Thus gold could be investors' version of World War II France's failed Maginot Line -- An expensive defensive hedge, yet unfortunately built to fight yesterday's battles.Todays markets have changed, even for gold itself. Long-biased speculators... risk-takers, not the risk-averse, have taken hold of the market at current price levels.
Commodity Online: the number of speculative longs at COMEX is almost 10 times higher than the number of outstanding short positions and this is a big concern and a big danger for the market because those are weak hands. Gold will be little defense against the deflationary panzers which any US economic slowdown may bring.
Business Insider: If you are long gold, you're no contrarian. U.S. Commodity Futures Trading Commission (CFTC) data shows that the net long position of speculators in gold has reached an all-time high of 93.6%. Worse yet, nearly 100% of money manager speculators within this data, such as gold-related index funds and managed accounts, are long gold. There's a dearth of traditional market players on the long side. Which has caused some professional traders to worry they might run out of people to sell to, once investment funds' buying interest is exhausted.
Hard Assets Investor: For now, there seems plenty of contracts on offer by others in the gold trading ring as commercials and swap dealers got even shorter last week. Even large noninstitutional traders and small speculators lightened up their net long exposure by taking some money off the table. Open interest is still building in gold futures, so new traders are entering the fray. But, with every trader category getting shorter, and only money managers as net buyers, you've gotta ask yourself: What do these guys know ... or think they know?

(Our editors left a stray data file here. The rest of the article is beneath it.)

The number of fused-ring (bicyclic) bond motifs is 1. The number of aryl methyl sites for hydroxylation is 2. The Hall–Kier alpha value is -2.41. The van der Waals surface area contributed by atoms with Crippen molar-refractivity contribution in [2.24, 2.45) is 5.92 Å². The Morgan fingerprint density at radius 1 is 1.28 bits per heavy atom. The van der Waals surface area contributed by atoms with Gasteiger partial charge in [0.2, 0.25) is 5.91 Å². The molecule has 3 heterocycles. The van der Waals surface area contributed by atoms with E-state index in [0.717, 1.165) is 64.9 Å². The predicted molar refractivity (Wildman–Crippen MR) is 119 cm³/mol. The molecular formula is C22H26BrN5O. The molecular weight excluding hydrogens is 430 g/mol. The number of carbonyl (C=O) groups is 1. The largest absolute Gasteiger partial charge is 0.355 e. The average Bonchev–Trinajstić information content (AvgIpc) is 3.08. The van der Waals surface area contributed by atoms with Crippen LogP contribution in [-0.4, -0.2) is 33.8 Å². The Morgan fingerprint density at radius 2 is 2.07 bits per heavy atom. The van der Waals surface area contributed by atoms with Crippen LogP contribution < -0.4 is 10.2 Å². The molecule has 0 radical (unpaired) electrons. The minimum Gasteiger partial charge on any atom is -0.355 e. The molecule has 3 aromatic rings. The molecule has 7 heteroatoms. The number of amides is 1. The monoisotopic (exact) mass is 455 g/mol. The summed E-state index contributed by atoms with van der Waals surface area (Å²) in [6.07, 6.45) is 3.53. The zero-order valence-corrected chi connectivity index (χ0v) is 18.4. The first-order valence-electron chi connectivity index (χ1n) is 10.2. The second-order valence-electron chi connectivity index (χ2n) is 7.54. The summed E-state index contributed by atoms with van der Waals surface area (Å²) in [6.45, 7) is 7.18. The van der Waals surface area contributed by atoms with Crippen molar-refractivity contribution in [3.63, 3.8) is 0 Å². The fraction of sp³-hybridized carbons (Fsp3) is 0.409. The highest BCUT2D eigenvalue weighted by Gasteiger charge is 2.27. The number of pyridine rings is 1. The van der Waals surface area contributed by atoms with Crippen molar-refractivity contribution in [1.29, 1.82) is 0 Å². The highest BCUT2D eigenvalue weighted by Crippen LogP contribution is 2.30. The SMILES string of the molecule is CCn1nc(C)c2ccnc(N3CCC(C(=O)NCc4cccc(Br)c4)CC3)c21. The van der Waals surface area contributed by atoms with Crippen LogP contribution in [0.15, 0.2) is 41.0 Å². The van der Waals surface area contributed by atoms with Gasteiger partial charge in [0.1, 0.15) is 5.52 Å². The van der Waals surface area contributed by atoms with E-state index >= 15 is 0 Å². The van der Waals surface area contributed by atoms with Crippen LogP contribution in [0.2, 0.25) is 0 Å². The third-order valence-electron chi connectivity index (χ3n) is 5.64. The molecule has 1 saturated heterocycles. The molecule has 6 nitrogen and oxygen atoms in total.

There's more evidence that evidence that you can be right about future inflation or dollar weakness, yet still be wrong by being long gold. Says Citi: There is no obvious relationship between the gold price and inflation. There have been times when the gold price has risen when inflation is declining, and times when gold has fallen when inflation is rising. Inflation expectations may be just as important
Obviously, there has been a sharp drop in inflation (US Consumer Price Index) most recently. Yet gold hasn't budged, and actually went higher, arguably due to expectations that recent deflation is temporary. Yet if this is the case, then guess what could happen to the price of gold should current inflation expectations prove too high?
Just as stocks can get ahead of their earnings growth -- whereby earnings per share may jump 20% yet the stock still falls due to market expectations requiring even more growth -- the same can happen with this metal. Thus the current price of gold may already price-in very high inflation (or very weak dollar) expectations, which if not met could lead to a sharp reversal for the metal. In this fashion, many gold bulls could end up correct in their inflation (or weak dollar) predictions, yet wrong in terms of the price they paid for gold relative to their prediction.
Well, at least one item we drew your attention to several months ago is right on target for a lunar landing. Sugar, still in a 'perfect storm' according to Bloomberg-surveyed analysts is still set to triple by next summer. Sweet commodity play. As long as you note the operative word. Play. When it comes down to it, there is still a lot of 'playing' going on out there. Some of it, in the very midst of the End of the World we have experienced since 2006. Bubbles? Sure. But who cares, when you can caress and drive them every weekend? Collectible car prices have risen 60 (!) percent and have soundly beaten art, wine, stocks and gold, which is up 30 percent since September 2006.
PS. See you in Toronto, at the fabulous Cambridge House Resource Investment Conference this very weekend. We have one white, shiny, exciting surprise in store for you. Provided you attend the Kitco workshop, that is.
Best Regards and a pleasant weekend.